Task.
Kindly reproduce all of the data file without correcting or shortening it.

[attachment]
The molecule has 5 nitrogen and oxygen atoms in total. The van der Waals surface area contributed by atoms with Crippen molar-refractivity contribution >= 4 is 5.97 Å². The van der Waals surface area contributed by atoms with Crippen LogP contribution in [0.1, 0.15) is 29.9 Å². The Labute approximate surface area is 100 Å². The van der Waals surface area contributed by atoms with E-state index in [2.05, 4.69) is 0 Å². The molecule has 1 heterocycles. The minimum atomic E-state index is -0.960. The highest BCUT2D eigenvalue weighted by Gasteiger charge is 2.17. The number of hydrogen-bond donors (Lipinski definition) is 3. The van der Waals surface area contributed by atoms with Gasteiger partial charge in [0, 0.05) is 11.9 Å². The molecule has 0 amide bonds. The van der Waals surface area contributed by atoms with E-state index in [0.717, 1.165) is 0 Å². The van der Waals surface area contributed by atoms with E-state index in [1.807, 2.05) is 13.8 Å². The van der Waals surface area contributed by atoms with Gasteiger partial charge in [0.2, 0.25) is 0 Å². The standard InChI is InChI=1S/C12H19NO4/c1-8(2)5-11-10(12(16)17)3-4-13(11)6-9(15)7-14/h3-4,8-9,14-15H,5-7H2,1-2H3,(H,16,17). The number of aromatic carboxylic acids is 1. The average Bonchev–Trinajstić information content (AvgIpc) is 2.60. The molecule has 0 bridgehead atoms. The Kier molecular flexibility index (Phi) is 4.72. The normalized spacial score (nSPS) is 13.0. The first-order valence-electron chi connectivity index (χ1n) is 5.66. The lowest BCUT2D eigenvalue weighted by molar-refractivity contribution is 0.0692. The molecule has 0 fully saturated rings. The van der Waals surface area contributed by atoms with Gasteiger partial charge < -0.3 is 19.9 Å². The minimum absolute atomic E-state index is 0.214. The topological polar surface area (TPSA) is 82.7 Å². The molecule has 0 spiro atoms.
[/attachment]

The molecule has 5 nitrogen and oxygen atoms in total. The van der Waals surface area contributed by atoms with Crippen molar-refractivity contribution >= 4 is 5.97 Å². The van der Waals surface area contributed by atoms with Crippen LogP contribution in [0.1, 0.15) is 29.9 Å². The Labute approximate surface area is 100 Å². The van der Waals surface area contributed by atoms with E-state index in [2.05, 4.69) is 0 Å². The molecule has 1 heterocycles. The minimum atomic E-state index is -0.960. The highest BCUT2D eigenvalue weighted by Gasteiger charge is 2.17. The number of hydrogen-bond donors (Lipinski definition) is 3. The van der Waals surface area contributed by atoms with Gasteiger partial charge in [0, 0.05) is 11.9 Å². The molecule has 0 amide bonds. The van der Waals surface area contributed by atoms with E-state index in [0.717, 1.165) is 0 Å². The van der Waals surface area contributed by atoms with E-state index in [1.807, 2.05) is 13.8 Å². The van der Waals surface area contributed by atoms with Gasteiger partial charge in [0.2, 0.25) is 0 Å². The standard InChI is InChI=1S/C12H19NO4/c1-8(2)5-11-10(12(16)17)3-4-13(11)6-9(15)7-14/h3-4,8-9,14-15H,5-7H2,1-2H3,(H,16,17). The number of aromatic carboxylic acids is 1. The average Bonchev–Trinajstić information content (AvgIpc) is 2.60. The molecule has 0 bridgehead atoms. The Kier molecular flexibility index (Phi) is 4.72. The normalized spacial score (nSPS) is 13.0. The first-order valence-electron chi connectivity index (χ1n) is 5.66. The lowest BCUT2D eigenvalue weighted by molar-refractivity contribution is 0.0692. The molecule has 0 fully saturated rings. The van der Waals surface area contributed by atoms with Gasteiger partial charge < -0.3 is 19.9 Å². The minimum absolute atomic E-state index is 0.214. The topological polar surface area (TPSA) is 82.7 Å². The molecule has 0 spiro atoms.